3 min read

Making free-to-play work for The Secret World

We dive into the design changes behind The Secret World's transition to being a free-to-play title.

There’s been a lot of change in the online games market over the last few years. If your game’s not doing well, you might realize it’s time to sunset your game and bid your community farewell. 

Or, if you’re more ambitious, you can walk in the shoes of the developers at Funcom, who recently released Secret World Legends, which is a free-to-play reboot of the original massively multiplayer role-playing game The Secret World. 

To learn about surviving the shift to free-to-play, we invited developers Scott Junior and Romain Amiel to the Gamasutra Twitch channel for a conversation earlier today. You can watch the full video above, but in case you’re rolling a new character as we speak, here are a few takeaways for developers in the MMO space. 

Tab-targeting combat is off-putting to new players now

Though its longtime playerbase felt comfortable with it, the first thing that Junior and Amiel brought up in our discussion was a need to improve The Secret World’s combat when making Secret World Legends. The older MMORPG relied on a combat type known as ‘tab-targeting,’ a slower, command-driven mode akin to the classic controls of Everquest or World of Warcraft. 

Now, combat involves aiming a third-person reticle and compels players to be involved in every moment-to-moment decision. To achieve this, Amiel and Junior explained that they needed to adjust a lot of different abilities and increase the hordes of monsters that players fight in an individual encounter. 

To survive this transition, Funcom needed to reset all players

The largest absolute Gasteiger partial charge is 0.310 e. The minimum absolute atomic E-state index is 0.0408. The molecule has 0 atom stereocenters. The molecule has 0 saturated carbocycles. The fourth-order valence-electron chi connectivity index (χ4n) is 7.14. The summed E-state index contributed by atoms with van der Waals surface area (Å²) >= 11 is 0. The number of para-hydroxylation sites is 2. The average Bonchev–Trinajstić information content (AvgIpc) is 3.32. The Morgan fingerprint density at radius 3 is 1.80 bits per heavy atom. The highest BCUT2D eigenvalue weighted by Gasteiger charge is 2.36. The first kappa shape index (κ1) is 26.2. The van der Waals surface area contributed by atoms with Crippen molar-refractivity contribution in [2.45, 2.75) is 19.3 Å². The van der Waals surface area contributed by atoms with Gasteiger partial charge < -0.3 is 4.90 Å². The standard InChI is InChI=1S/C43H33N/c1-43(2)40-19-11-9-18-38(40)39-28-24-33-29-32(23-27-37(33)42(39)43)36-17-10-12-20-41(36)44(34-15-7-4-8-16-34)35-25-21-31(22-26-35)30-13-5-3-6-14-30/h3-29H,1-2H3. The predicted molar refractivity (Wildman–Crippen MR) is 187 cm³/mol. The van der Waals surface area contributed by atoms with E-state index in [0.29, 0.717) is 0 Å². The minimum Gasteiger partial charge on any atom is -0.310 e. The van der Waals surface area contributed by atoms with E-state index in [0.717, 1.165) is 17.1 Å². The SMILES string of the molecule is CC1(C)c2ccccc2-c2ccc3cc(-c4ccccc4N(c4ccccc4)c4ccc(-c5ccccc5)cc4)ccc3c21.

At one point in the conversation, Amiel and Junior casually dropped the fact that Secret World Legends takes place on an entirely new game server, with all players reset to zero. Stripping away THAT much player time seemed like a surprise to us, but it turns out it went over pretty well. 

Amiel then explained that because so many changes were going in to abilities and in-game loot, it wasn’t going to be possible to preserve all the high-level characters without modifications that would defeat the purpose of the free-to-play transition. It was a risky move, but he said the promise of vanity items and special rewards for longtime players kept the community together, and helped them survive the transition from premium to free-to-play games. 

If you want to work in live games, get to know your community

As our show came to a close, we wanted to ask Amiel and Junior for their advice to developers entering the live games space (as many different genres are in the field now.) Their advice? Get to know your community, so you can know where they’re coming from even if they’re posting angrily on the forums. 

As Amiel and Junior describe it, they’ve found that having developers themselves keep up with players has helped mitigate negative feedback about changes to the game. You could even see this in the chat during our Twitch stream. The Secret World Legends players who joined us were often critical of decisions made in the free-to-play switch, but they were also responsive to developer explanations for some of those decisions. 

If these tips were helpful for you, be sure to follow the Gamasutra Twitch channel for more developer interviews, editor roundtables and gameplay commentary. 

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